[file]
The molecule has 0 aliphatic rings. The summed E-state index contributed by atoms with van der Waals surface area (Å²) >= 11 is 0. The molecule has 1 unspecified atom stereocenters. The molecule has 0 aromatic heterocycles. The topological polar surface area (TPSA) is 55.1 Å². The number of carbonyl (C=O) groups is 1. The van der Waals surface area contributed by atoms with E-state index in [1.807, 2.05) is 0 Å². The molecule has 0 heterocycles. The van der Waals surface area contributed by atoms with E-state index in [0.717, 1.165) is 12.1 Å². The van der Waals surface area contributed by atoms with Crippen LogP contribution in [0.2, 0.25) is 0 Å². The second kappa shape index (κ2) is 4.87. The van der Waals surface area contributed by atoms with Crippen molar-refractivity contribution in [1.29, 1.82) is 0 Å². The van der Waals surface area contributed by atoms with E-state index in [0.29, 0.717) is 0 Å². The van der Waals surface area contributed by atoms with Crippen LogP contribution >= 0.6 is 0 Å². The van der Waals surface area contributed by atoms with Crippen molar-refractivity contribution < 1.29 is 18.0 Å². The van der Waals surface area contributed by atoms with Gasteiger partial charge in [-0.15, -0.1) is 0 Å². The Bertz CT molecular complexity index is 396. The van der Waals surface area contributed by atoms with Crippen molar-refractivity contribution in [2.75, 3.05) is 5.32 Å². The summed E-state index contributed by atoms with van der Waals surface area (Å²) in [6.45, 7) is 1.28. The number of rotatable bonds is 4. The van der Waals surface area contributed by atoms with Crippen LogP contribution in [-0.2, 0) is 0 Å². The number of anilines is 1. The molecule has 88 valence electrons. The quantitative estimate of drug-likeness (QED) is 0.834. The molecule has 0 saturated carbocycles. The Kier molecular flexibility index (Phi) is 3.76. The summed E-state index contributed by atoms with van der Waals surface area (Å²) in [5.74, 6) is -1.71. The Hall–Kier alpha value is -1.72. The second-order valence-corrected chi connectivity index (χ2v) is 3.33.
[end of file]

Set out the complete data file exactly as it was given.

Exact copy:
The molecule has 0 aliphatic rings. The summed E-state index contributed by atoms with van der Waals surface area (Å²) >= 11 is 0. The molecule has 1 unspecified atom stereocenters. The molecule has 0 aromatic heterocycles. The topological polar surface area (TPSA) is 55.1 Å². The number of carbonyl (C=O) groups is 1. The van der Waals surface area contributed by atoms with E-state index in [1.807, 2.05) is 0 Å². The molecule has 0 heterocycles. The van der Waals surface area contributed by atoms with E-state index in [0.717, 1.165) is 12.1 Å². The van der Waals surface area contributed by atoms with Crippen LogP contribution in [0.2, 0.25) is 0 Å². The second kappa shape index (κ2) is 4.87. The van der Waals surface area contributed by atoms with Crippen molar-refractivity contribution in [1.29, 1.82) is 0 Å². The van der Waals surface area contributed by atoms with E-state index in [0.29, 0.717) is 0 Å². The van der Waals surface area contributed by atoms with Crippen LogP contribution >= 0.6 is 0 Å². The van der Waals surface area contributed by atoms with Crippen molar-refractivity contribution < 1.29 is 18.0 Å². The van der Waals surface area contributed by atoms with Gasteiger partial charge in [-0.15, -0.1) is 0 Å². The Bertz CT molecular complexity index is 396. The van der Waals surface area contributed by atoms with Crippen molar-refractivity contribution in [2.75, 3.05) is 5.32 Å². The summed E-state index contributed by atoms with van der Waals surface area (Å²) in [6.45, 7) is 1.28. The number of rotatable bonds is 4. The van der Waals surface area contributed by atoms with Crippen LogP contribution in [-0.2, 0) is 0 Å². The number of anilines is 1. The molecule has 88 valence electrons. The quantitative estimate of drug-likeness (QED) is 0.834. The molecule has 0 saturated carbocycles. The Kier molecular flexibility index (Phi) is 3.76. The summed E-state index contributed by atoms with van der Waals surface area (Å²) in [5.74, 6) is -1.71. The Hall–Kier alpha value is -1.72. The second-order valence-corrected chi connectivity index (χ2v) is 3.33.